There are conflicting reports regarding the optimal treatment of patients with craniovertebral junction tuberculosis [2-5,12-14]. Conservative treatment remains the standard of care for most patients, even in cases of advanced involvement of bone or soft tissues at this spinal level [3,11,13]; using improved imaging and appropriate antibiotics, the morbidity and mortality of these patients has fallen from 25% to 56% 15 years before, to <5% in the present era [2-6,11,13]. Selected cases with extensive bone destruction should be considered for surgical treatment [11]. Surgery should also be reserved for cases where diagnosis is in doubt and there is an initial severe or progressive neurologic deficit with or without respiratory distress, in presence of documented mechanical compression and/or dynamic instability following conservative treatment [3]. Moreover, surgical treatment is indicated after failed conservative treatment, in patients with spinal instability, and in those with deteriorating neurological status [6]. Some authors proposed immediate surgical intervention, with a single or 2-stage anterior or transoral decompression and posterior spine stabilization [2,3]; early surgical intervention provides for tissue sampling for precise diagnosis, spinal decompression and early mobilization [3].

 Figure 1 

(A) Axial computed tomography (CT) scan of the upper cervical spine shows posterior/lateral translocation of the odontoid process (black arrow head), osteolysis of the right side of the anterior arch of the atlas, axis and right occipital condyle, and dislocation of the right atlantoaxial joint (black arrows). (B) Sagittal T2-weighted magnetic resonance (MR) imaging of the cervical spine shows proximal migration of the odontoid process causing spinal cord compression (white arrow head), and a soft tissue mass extending anteriorly from the anterior arch of the atlas to the pharyngeal space (white arrows).

J Bone Jt Infect Image (Click on the image to enlarge.)

Gupta et al. reported excellent results with rigid immobilization and prolonged antituberculous treatment (18 months) in all their patients, regardless of their clinical and radiological findings [5]; they observed healing of bony lesions and restoration of alignment even in the more advanced cases. In contrast, given the fact that surgical treatment of patients with craniovertebral junction tuberculosis has been associated with a high mortality rate ranging up to 10%, and recurrence rate ranging up to 20%, most authors currently propose more conservative treatment protocols, depending on patients' disability and/or neurological deterioration, and response to conservative treatment [3-5]. Behari et al. [4] and Teegala et al. [14] proposed treatment protocols based on disability grading; patients with minor deficits should be considered candidates for conservative treatment, whereas those with major deficits should be treated surgically; few (8%) patients initially treated conservatively may eventually require delayed surgery for reducible atlantoaxial dissociation [14]. Qureshi et al. [12] recommended that all patients with craniovertebral joint tuberculosis associated with instability and neurological compromise, who fail to respond to 4-6 weeks of antituberculous chemotherapy and skull traction should be offered occipitocervical fusion, with or without posterior decompression; anterior surgery will be needed only in those few cases that do not improve neurologically after occipitocervical fusion [12]. In either conservative or surgical treatment, prolonged antituberculous treatment (up to 18 months) is necessary, as short term antituberculous treatment (up to 6 months) has been associated with poor outcome [1-5].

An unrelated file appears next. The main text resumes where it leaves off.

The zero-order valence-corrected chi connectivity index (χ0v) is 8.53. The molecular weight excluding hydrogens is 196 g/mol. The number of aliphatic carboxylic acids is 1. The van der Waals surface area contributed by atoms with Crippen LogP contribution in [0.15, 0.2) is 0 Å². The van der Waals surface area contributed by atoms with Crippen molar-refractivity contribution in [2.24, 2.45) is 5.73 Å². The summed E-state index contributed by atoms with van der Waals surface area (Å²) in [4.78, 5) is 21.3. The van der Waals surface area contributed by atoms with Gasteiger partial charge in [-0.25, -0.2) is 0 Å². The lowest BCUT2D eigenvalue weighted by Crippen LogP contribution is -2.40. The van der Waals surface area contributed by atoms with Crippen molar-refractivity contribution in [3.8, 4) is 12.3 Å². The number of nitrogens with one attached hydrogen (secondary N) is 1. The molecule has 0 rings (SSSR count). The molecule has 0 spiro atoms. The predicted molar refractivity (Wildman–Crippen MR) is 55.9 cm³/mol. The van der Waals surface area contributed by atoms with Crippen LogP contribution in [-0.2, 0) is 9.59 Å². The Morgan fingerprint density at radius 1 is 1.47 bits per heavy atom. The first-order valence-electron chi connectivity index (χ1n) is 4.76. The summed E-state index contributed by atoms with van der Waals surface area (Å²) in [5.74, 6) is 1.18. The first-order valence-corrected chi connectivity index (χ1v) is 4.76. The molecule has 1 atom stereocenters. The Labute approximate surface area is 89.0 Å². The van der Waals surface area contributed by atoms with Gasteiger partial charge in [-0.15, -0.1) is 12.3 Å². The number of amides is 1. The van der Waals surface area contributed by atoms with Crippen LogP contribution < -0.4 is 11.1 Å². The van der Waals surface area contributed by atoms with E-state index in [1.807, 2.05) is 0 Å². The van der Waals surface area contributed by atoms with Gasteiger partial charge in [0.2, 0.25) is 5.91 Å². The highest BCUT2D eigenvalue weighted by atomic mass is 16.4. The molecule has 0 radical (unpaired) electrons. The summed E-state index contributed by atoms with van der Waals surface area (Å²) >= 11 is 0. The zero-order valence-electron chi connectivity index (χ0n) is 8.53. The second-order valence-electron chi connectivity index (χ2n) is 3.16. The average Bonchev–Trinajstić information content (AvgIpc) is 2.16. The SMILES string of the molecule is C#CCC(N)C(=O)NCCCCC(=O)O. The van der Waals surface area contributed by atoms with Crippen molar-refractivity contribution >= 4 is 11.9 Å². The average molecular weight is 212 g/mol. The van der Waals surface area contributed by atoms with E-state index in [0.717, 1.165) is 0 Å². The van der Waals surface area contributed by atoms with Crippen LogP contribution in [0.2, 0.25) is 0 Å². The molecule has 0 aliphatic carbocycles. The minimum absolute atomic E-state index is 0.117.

In conclusion, craniovertebral junction tuberculosis is rare. MR imaging is the modality of choice to detect bone involvement, to differentiate from other lesions that affect the craniovertebral junction, and to evaluate the efficacy of treatment. Conservative treatment remains the treatment of choice. Early diagnosis and careful selection of patients who need surgery is essential. The goals of surgery are to obtain adequate tissue for diagnosis, remove diseased tissue, decompress neural structures and ensure spinal stability.

Competing Interests

The authors have declared that no competing interest exists.

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Author contact

Corresponding address Corresponding author: Andreas F. Mavrogenis, MD, First Department of Orthopaedics, National and Kapodistrian University of Athens, School of Medicine. ATTIKON University Hospital, 41 Ventouri Street, 15562 Holargos, Athens, Greece. Email: afmgr


Published 2016-7-14